The paradox is the core response, which is optimal for managing the pandemic that is economically the most debilitating; the two are inversely proportional. The lockdown responses have already brought many economic activities, such as travel, tourism, recreation, production fragmented into supply chains, to a grinding halt. Rapidly, and at an enlarging scale, more activities and countries will be drawn into the ‘lockdown’ fold through input-output linkages and through the geographical spread. As soon as a ‘cluster’ is detected, or a possibility of it forming appears, the response is to lockdown or shutdown. The worldwide and within-country chain effects and impact of such large-scale closures will severely hit business, employment, and incomes at an unprecedented magnitude. Not everyone or every activity can relocate to homes; not all firms have the capacity to withstand a prolonged hit to revenues and cash flows. These effects point to sweeping defaults, retrenchments, and closures that are simultaneous and large-scale. Consumption will severely slow down, feeding through to production; this is already happening, with companies holding back expansion plans. Investment, which globally never recovered to its pre-crisis (2008) vigour, will suffer more lasting injury as it depends upon demand, revival of which is enormously uncertain at this stage.
The eventual economic costs, short-term or more enduring, will depend upon the extent and period of the stoppages. At this point, the duration of the pandemic is indeterminate and unforeseeable. Some think this could last a quarter, seeing China’s path; but this could easily extend due to lags and interconnectedness. These unknowns make it difficult to comprehend the extent and scale of demand destruction or to measure and quantify with any accuracy. Infections in fresh or existing regions, repeat outbreaks (for example, South Korea), are surfacing each day. It also remains to be seen if output losses are temporary or permanent; that is if consumption and investment restore to previous levels or settle at a lower trend. Therefore, all growth estimates are embedded with large forecast errors: rapidly changing conditions mean fresh information and updates, frequent revisions, reassessments of beliefs, and shifts in opinion and views. The adverse effects upon growth are thus nebulous, at least until the end is in sight. Incidentally, this is a classic description of uncertainty, which is known to have significant and negative effects upon growth.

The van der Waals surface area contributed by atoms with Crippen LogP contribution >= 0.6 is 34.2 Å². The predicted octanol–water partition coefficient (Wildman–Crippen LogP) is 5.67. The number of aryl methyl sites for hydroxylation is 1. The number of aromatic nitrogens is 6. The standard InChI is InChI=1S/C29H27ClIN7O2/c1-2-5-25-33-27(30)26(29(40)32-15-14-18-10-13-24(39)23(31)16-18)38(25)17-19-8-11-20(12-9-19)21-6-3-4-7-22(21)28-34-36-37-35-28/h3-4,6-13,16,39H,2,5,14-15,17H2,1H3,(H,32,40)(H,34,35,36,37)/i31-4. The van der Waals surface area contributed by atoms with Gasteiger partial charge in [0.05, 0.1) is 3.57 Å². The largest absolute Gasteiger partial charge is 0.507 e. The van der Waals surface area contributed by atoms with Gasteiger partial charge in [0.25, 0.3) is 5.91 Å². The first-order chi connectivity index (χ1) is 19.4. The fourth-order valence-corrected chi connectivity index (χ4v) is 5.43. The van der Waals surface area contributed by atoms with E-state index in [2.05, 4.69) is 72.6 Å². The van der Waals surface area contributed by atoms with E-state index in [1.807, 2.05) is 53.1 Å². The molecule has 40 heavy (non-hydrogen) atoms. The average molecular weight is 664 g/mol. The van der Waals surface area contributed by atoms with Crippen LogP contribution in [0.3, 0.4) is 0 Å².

The pandemic shock also strikes in a weak economic context. The world economy as a whole has never recovered to its pre-crisis levels in a decade. All countries, including advanced ones, have struggled to restore growth and investments but have universally been unsuccessful. Secular stagnation in Western countries has persisted. Although the United States of America alone managed its longest economic expansion in history, this has also been its slowest ever; despite every policy and effort, within and outside the rule book, it has failed to push up growth beyond an average annual of 2.3 per cent. When economies are vulnerable, they have lesser resilience to weather such a severe hit as the virus shock; their ability to bounce back strongly is lower.
Expectations and predictions of the world tipping into a recession due to the Covid-19 shock are not unrealistic in this light. The distinctive nature of the shock and the response to it, unfortunately, make it so. Past epidemics in history decimated substantial populations — for example, the Bubonic plague or the Spanish flu. By comparison, and because of improvements in knowledge, understanding, communications and preventive responses, the Covid-19 pandemic may not cause as many human losses. Economic losses, however, are likely to far exceed those in the past precisely because of the response. The longer the lockdowns last, more severe the economic devastation.
The author is a macroeconomist